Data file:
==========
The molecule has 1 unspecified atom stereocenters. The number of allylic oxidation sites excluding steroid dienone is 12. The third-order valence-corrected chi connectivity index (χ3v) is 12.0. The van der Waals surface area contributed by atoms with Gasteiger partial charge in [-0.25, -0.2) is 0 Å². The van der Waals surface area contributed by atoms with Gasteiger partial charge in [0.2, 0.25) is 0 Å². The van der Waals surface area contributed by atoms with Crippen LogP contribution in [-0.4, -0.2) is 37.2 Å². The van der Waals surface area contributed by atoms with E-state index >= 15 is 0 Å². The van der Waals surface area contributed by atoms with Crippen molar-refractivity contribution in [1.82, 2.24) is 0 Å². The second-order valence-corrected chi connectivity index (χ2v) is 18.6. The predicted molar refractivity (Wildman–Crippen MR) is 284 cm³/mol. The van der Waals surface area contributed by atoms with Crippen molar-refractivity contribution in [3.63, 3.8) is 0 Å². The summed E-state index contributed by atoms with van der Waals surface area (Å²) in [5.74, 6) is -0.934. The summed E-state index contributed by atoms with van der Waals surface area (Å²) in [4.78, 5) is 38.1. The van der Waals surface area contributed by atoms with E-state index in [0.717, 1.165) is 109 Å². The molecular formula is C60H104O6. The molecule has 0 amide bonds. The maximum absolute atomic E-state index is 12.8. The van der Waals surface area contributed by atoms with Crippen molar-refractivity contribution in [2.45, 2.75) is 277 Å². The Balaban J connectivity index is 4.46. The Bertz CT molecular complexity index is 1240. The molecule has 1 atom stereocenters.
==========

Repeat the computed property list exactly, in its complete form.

The molecule has 1 unspecified atom stereocenters. The number of allylic oxidation sites excluding steroid dienone is 12. The third-order valence-corrected chi connectivity index (χ3v) is 12.0. The van der Waals surface area contributed by atoms with Gasteiger partial charge in [-0.25, -0.2) is 0 Å². The van der Waals surface area contributed by atoms with Gasteiger partial charge in [0.2, 0.25) is 0 Å². The van der Waals surface area contributed by atoms with Crippen LogP contribution in [-0.4, -0.2) is 37.2 Å². The van der Waals surface area contributed by atoms with E-state index >= 15 is 0 Å². The van der Waals surface area contributed by atoms with Crippen molar-refractivity contribution in [1.82, 2.24) is 0 Å². The second-order valence-corrected chi connectivity index (χ2v) is 18.6. The predicted molar refractivity (Wildman–Crippen MR) is 284 cm³/mol. The van der Waals surface area contributed by atoms with Crippen molar-refractivity contribution in [3.63, 3.8) is 0 Å². The summed E-state index contributed by atoms with van der Waals surface area (Å²) in [5.74, 6) is -0.934. The summed E-state index contributed by atoms with van der Waals surface area (Å²) in [4.78, 5) is 38.1. The van der Waals surface area contributed by atoms with E-state index in [0.717, 1.165) is 109 Å². The molecular formula is C60H104O6. The molecule has 0 amide bonds. The maximum absolute atomic E-state index is 12.8. The van der Waals surface area contributed by atoms with Crippen molar-refractivity contribution in [2.45, 2.75) is 277 Å². The Balaban J connectivity index is 4.46. The Bertz CT molecular complexity index is 1240. The molecule has 1 atom stereocenters.